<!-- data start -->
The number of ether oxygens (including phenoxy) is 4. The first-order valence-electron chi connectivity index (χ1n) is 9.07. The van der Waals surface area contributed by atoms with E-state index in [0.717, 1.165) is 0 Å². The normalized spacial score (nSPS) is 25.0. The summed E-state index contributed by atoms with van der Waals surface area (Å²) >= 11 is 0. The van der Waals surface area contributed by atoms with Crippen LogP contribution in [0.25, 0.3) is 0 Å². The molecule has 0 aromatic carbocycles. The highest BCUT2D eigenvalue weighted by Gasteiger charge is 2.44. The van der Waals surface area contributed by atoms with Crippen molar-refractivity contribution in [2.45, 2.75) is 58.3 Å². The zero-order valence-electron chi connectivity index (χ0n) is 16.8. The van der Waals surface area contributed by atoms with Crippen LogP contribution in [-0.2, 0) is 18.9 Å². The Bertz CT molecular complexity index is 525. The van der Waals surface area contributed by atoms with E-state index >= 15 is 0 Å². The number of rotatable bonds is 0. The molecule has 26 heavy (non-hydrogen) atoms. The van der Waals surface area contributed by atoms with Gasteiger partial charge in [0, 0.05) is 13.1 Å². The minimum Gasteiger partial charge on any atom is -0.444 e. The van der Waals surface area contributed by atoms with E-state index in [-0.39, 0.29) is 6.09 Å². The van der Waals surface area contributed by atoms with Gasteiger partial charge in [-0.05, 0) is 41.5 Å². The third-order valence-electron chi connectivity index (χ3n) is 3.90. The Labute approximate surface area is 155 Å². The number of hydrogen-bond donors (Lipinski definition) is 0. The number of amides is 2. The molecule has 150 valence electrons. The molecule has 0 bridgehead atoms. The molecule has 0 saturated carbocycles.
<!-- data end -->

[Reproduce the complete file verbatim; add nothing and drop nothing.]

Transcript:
The number of ether oxygens (including phenoxy) is 4. The first-order valence-electron chi connectivity index (χ1n) is 9.07. The van der Waals surface area contributed by atoms with E-state index in [0.717, 1.165) is 0 Å². The normalized spacial score (nSPS) is 25.0. The summed E-state index contributed by atoms with van der Waals surface area (Å²) >= 11 is 0. The van der Waals surface area contributed by atoms with Crippen LogP contribution in [0.25, 0.3) is 0 Å². The molecule has 0 aromatic carbocycles. The highest BCUT2D eigenvalue weighted by Gasteiger charge is 2.44. The van der Waals surface area contributed by atoms with Crippen molar-refractivity contribution in [2.45, 2.75) is 58.3 Å². The zero-order valence-electron chi connectivity index (χ0n) is 16.8. The van der Waals surface area contributed by atoms with Crippen LogP contribution in [-0.2, 0) is 18.9 Å². The Bertz CT molecular complexity index is 525. The van der Waals surface area contributed by atoms with E-state index >= 15 is 0 Å². The number of rotatable bonds is 0. The molecule has 26 heavy (non-hydrogen) atoms. The van der Waals surface area contributed by atoms with Gasteiger partial charge in [0, 0.05) is 13.1 Å². The minimum Gasteiger partial charge on any atom is -0.444 e. The van der Waals surface area contributed by atoms with E-state index in [-0.39, 0.29) is 6.09 Å². The van der Waals surface area contributed by atoms with Gasteiger partial charge in [-0.05, 0) is 41.5 Å². The third-order valence-electron chi connectivity index (χ3n) is 3.90. The Labute approximate surface area is 155 Å². The number of hydrogen-bond donors (Lipinski definition) is 0. The number of amides is 2. The molecule has 150 valence electrons. The molecule has 0 bridgehead atoms. The molecule has 0 saturated carbocycles.